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A 494 bp region of Saglin encompassing the 3 gRNA target sites was amplified from genomic DNA extracted from 150 and 750 COPAS-sorted, DsRed negative neonate larvae with the Blood and Tissue kit (Qiagen) using PCR primers ACACTCTTTCCCTACACGACGCTCTTCCGATCTGCAGAAGCAGCTCGACGC and GACTGGAGTTCAGACGTGTGCTCTTCCGATCTGCAGCTGCCGGAAGTGCT (Illumina adapters underlined) and Phire DNA polymerase (Thermo Fisher Scientific), an annealing temperature of 68 °C and 32 amplification cycles. Resulting amplicons were gel-purified and sent for sequencing using the Genewiz AmpliconEZ service. Returned paired-end reads (250 nt length each) were assembled to form single contigs using PANDAseq version 2.11 Masella et al., 2012; unmerged reads were manually combined pairwise and added to the assembled contigs. Data was analysed using a Docker Desktop Personal version 20.10.16 (https://www.docker.com) -based CRISPResso2 version 2.2.8 Clement et al., 2019 followed by manual curation.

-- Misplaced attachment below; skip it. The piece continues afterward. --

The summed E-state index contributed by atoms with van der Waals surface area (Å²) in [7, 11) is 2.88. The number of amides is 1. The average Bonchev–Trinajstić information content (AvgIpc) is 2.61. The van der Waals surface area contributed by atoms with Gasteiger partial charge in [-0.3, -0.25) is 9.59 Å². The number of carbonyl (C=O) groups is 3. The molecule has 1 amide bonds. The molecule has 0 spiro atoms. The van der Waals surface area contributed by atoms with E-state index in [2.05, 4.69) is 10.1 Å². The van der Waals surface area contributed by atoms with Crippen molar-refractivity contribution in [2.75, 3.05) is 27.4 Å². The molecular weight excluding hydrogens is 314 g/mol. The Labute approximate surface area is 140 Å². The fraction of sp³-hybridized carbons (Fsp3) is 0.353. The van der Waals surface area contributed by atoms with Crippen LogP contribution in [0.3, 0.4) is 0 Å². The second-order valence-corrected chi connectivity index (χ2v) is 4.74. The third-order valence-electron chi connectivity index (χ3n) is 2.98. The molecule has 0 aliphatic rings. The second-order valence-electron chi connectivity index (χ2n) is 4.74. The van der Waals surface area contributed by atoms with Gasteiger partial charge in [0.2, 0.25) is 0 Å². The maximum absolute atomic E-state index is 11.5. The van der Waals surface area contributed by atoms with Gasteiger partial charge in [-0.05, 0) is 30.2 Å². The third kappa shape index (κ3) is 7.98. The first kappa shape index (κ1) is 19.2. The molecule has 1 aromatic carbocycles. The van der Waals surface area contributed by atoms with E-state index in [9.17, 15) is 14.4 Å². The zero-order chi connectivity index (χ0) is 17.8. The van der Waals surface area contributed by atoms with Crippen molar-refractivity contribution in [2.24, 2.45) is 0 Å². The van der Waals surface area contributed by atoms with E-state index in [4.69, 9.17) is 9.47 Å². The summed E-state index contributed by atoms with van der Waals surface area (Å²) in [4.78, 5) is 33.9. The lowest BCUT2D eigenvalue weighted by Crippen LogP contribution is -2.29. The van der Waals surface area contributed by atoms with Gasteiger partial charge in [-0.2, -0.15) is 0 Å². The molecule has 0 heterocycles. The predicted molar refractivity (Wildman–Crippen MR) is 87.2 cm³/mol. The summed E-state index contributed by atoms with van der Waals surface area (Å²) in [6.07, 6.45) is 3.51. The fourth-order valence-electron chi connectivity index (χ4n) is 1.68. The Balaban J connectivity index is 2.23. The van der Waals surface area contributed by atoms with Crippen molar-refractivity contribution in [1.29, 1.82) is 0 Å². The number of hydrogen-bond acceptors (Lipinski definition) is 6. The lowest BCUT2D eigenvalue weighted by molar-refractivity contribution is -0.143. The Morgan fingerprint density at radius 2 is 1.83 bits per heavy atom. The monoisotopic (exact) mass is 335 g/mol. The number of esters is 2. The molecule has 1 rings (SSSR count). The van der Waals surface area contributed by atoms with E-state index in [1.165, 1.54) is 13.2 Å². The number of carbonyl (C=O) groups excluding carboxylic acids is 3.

PCR genotyping of the SagGDvasa gRNA array